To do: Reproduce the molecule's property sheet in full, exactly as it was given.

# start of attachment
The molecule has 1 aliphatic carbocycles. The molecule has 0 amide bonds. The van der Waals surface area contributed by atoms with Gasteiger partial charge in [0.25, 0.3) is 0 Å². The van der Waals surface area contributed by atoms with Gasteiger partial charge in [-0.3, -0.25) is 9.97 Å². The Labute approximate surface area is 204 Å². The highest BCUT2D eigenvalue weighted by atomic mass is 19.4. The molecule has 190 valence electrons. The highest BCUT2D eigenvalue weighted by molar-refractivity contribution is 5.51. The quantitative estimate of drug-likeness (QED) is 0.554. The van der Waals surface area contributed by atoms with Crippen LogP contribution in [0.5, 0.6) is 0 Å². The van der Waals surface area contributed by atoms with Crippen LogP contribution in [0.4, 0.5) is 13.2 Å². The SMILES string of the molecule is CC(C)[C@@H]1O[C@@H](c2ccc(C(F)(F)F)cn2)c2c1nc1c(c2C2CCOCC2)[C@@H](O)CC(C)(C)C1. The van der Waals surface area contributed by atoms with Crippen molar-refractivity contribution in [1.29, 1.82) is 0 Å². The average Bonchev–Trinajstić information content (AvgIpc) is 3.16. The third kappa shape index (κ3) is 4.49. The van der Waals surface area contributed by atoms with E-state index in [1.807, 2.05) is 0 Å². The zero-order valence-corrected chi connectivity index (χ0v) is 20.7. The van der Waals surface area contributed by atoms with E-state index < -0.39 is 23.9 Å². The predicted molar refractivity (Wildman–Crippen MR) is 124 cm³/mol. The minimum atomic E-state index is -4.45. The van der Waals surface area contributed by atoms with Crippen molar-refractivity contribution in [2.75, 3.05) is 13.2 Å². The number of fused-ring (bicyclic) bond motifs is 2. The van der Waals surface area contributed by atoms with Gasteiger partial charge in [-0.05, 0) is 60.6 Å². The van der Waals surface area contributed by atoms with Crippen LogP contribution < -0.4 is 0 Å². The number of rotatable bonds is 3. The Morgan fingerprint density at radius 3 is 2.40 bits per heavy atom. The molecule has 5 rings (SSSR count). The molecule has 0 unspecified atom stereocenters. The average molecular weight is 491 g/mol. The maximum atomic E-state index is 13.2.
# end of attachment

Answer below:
The molecule has 1 aliphatic carbocycles. The molecule has 0 amide bonds. The van der Waals surface area contributed by atoms with Gasteiger partial charge in [0.25, 0.3) is 0 Å². The van der Waals surface area contributed by atoms with Gasteiger partial charge in [-0.3, -0.25) is 9.97 Å². The Labute approximate surface area is 204 Å². The highest BCUT2D eigenvalue weighted by atomic mass is 19.4. The molecule has 190 valence electrons. The highest BCUT2D eigenvalue weighted by molar-refractivity contribution is 5.51. The quantitative estimate of drug-likeness (QED) is 0.554. The van der Waals surface area contributed by atoms with Crippen LogP contribution in [0.5, 0.6) is 0 Å². The van der Waals surface area contributed by atoms with Crippen LogP contribution in [0.4, 0.5) is 13.2 Å². The SMILES string of the molecule is CC(C)[C@@H]1O[C@@H](c2ccc(C(F)(F)F)cn2)c2c1nc1c(c2C2CCOCC2)[C@@H](O)CC(C)(C)C1. The van der Waals surface area contributed by atoms with Crippen molar-refractivity contribution in [1.29, 1.82) is 0 Å². The average Bonchev–Trinajstić information content (AvgIpc) is 3.16. The third kappa shape index (κ3) is 4.49. The van der Waals surface area contributed by atoms with E-state index in [1.807, 2.05) is 0 Å². The zero-order valence-corrected chi connectivity index (χ0v) is 20.7. The van der Waals surface area contributed by atoms with E-state index < -0.39 is 23.9 Å². The predicted molar refractivity (Wildman–Crippen MR) is 124 cm³/mol. The minimum atomic E-state index is -4.45. The van der Waals surface area contributed by atoms with Crippen molar-refractivity contribution in [2.75, 3.05) is 13.2 Å². The number of fused-ring (bicyclic) bond motifs is 2. The van der Waals surface area contributed by atoms with Gasteiger partial charge in [-0.05, 0) is 60.6 Å². The van der Waals surface area contributed by atoms with Crippen LogP contribution < -0.4 is 0 Å². The number of rotatable bonds is 3. The Morgan fingerprint density at radius 3 is 2.40 bits per heavy atom. The molecule has 5 rings (SSSR count). The molecule has 0 unspecified atom stereocenters. The average molecular weight is 491 g/mol. The maximum atomic E-state index is 13.2.